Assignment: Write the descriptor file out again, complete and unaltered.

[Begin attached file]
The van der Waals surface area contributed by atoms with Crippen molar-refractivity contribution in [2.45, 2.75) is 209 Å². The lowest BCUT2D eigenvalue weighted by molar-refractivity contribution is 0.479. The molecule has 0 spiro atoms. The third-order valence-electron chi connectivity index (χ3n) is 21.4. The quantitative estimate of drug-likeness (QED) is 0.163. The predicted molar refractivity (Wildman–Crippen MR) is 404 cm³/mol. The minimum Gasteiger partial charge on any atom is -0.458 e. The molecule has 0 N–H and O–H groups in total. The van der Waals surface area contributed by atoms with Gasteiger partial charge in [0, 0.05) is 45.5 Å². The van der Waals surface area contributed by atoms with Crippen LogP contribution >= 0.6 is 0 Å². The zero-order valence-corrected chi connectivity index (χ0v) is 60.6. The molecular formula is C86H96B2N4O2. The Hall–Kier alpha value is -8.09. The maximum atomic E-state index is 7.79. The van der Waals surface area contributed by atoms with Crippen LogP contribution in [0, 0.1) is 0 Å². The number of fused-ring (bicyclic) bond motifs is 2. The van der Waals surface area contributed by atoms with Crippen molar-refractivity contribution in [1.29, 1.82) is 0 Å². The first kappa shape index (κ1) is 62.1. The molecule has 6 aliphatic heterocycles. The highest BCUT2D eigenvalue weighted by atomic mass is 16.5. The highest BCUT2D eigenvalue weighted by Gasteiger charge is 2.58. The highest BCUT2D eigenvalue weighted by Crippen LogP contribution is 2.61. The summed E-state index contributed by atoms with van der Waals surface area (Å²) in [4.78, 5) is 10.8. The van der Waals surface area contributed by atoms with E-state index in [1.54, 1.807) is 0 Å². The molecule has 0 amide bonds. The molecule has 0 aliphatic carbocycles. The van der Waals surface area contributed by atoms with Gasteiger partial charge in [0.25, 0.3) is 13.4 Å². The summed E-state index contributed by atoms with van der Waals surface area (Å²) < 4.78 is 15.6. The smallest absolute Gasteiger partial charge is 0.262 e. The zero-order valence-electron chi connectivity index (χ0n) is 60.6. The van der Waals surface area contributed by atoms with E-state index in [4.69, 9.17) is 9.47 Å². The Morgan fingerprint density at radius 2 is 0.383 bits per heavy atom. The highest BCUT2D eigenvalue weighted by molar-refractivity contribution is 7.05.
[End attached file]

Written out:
The van der Waals surface area contributed by atoms with Crippen molar-refractivity contribution in [2.45, 2.75) is 209 Å². The lowest BCUT2D eigenvalue weighted by molar-refractivity contribution is 0.479. The molecule has 0 spiro atoms. The third-order valence-electron chi connectivity index (χ3n) is 21.4. The quantitative estimate of drug-likeness (QED) is 0.163. The predicted molar refractivity (Wildman–Crippen MR) is 404 cm³/mol. The minimum Gasteiger partial charge on any atom is -0.458 e. The molecule has 0 N–H and O–H groups in total. The van der Waals surface area contributed by atoms with Gasteiger partial charge in [0, 0.05) is 45.5 Å². The van der Waals surface area contributed by atoms with Crippen LogP contribution >= 0.6 is 0 Å². The zero-order valence-corrected chi connectivity index (χ0v) is 60.6. The molecular formula is C86H96B2N4O2. The Hall–Kier alpha value is -8.09. The maximum atomic E-state index is 7.79. The van der Waals surface area contributed by atoms with Crippen LogP contribution in [0, 0.1) is 0 Å². The number of fused-ring (bicyclic) bond motifs is 2. The van der Waals surface area contributed by atoms with Crippen molar-refractivity contribution in [1.29, 1.82) is 0 Å². The first kappa shape index (κ1) is 62.1. The molecule has 6 aliphatic heterocycles. The highest BCUT2D eigenvalue weighted by atomic mass is 16.5. The highest BCUT2D eigenvalue weighted by Gasteiger charge is 2.58. The highest BCUT2D eigenvalue weighted by Crippen LogP contribution is 2.61. The summed E-state index contributed by atoms with van der Waals surface area (Å²) in [4.78, 5) is 10.8. The van der Waals surface area contributed by atoms with E-state index in [1.54, 1.807) is 0 Å². The molecule has 0 amide bonds. The molecule has 0 aliphatic carbocycles. The van der Waals surface area contributed by atoms with Gasteiger partial charge in [0.25, 0.3) is 13.4 Å². The summed E-state index contributed by atoms with van der Waals surface area (Å²) < 4.78 is 15.6. The smallest absolute Gasteiger partial charge is 0.262 e. The zero-order valence-electron chi connectivity index (χ0n) is 60.6. The van der Waals surface area contributed by atoms with E-state index in [4.69, 9.17) is 9.47 Å². The Morgan fingerprint density at radius 2 is 0.383 bits per heavy atom. The highest BCUT2D eigenvalue weighted by molar-refractivity contribution is 7.05.